Not long after I returned from my Kilimanjaro climb, I went to a talk by a guy who jogged the entire length of India and who makes a living going on such daring and exhausting and a bit crazy adventures and then giving speeches about the lessons he learned from them.
I was greatly impressed until it occurred to me that I also can talk about the lessons I learned from one of my crazy (and while not really daring then certainly exhausting) adventures.
So here I give you some of the lessons Mount Kilimanjaro has taught me.
- Wherever you are in life, it’s always a good idea to plan a new adventure. (But get yourself some good boots and take a few extra packs of wet wipes.)
- Everyone needs a mountain to scale in their lives. When you’re younger, life supplies many a mountain – graduation from high school, going to college, landing a good job, getting married. But during the middle years of your life, things get awfully flat (though often rather bumpy). Climbing a real mountain almost certainly helps put things in perspective.
- You’re much tougher than you think. I’m not trying to glorify anything we did on that mountain, nor do I have any doubts that overall it was still a very pampered experience, summit night notwithstanding, in comparison to other people’s trail adventures. Like the ones where you hike all by yourself, carry the entire staggering load on your own back, run out of water, lose your way, and perhaps encounter a stray bear a la Bill Bryson on his Walk in the Woods. But still, climbing gives you confidence that you can deal with anything else that is thrown in your path. Moving forward and overcoming an obstacle often turns out to be the simplest solution, and braving the more difficult path brings immense gratification.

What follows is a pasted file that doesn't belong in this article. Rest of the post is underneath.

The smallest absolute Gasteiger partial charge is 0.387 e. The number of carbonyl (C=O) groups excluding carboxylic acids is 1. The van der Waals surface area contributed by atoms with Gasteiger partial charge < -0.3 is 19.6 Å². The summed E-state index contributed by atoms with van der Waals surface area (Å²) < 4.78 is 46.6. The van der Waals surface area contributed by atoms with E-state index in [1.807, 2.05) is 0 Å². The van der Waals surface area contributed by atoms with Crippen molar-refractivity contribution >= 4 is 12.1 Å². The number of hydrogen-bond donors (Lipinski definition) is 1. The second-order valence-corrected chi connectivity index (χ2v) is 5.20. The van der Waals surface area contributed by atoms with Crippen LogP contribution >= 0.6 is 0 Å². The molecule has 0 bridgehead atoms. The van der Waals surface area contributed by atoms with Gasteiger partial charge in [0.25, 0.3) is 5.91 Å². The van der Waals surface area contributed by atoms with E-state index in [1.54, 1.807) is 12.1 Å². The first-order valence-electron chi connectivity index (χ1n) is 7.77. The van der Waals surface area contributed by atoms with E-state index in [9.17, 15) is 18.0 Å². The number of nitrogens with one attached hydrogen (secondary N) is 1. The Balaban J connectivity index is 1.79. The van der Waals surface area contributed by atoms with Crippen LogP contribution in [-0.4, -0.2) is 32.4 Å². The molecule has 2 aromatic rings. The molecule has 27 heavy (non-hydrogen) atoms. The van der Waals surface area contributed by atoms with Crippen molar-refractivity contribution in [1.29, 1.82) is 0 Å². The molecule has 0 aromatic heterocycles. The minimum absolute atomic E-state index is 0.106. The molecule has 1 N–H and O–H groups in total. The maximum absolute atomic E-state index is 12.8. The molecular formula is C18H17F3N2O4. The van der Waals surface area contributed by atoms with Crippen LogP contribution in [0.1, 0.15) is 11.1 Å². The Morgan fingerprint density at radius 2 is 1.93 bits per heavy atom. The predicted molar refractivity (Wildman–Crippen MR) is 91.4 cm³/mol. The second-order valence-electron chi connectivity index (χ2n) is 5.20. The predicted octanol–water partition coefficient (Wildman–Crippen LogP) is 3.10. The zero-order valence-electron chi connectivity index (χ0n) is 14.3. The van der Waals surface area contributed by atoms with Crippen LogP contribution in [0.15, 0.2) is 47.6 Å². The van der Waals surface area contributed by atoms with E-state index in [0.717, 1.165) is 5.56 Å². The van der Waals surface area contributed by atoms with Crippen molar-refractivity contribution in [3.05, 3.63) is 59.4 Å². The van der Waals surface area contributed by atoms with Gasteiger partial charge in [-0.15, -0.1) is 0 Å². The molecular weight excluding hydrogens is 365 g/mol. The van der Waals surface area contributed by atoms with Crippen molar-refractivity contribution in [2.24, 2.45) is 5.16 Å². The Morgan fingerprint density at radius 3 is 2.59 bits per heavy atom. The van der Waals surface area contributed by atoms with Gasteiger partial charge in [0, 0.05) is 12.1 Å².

- Roosevelt was right. The fear of things is worse than the things themselves. I was indeed cold and miserable at five and a half thousand meters, but it wasn’t that bad. Or at least it was totally worth it, given the wonderful memories. It’s kind of like childbirth: Right afterwards you swear you’ll never do it again, but somehow many women end up with more than one child. Maybe certain experiences are only worthwhile when they are as painful as they are uplifting.
- I know it sounds corny, but it really isn’t about the destination and the summit, it’s about the journey. And who we share it with. Always who we share it with.
- Whatever it is you take pride in having accomplished, you didn’t accomplish it all by yourself. Not ever. There will always be people you couldn’t have done it without. And that’s okay. In fact, that’s the best part.
- A lot of what happens to you is pure chance. Great athletes and the best prepared climbers succumb to altitude sickness on Kili, while people who spend almost no time preparing for it reach the summit just fine. You can’t plan your life to the last detail trying to control the outcome, and in any case it won’t make you happy. Be open to what happens, don’t blame anyone for it, and don’t worry about what might have been.
- And yet, don’t leave everything to chance. Whoever remembers to pack enough toilet paper will have the last laugh.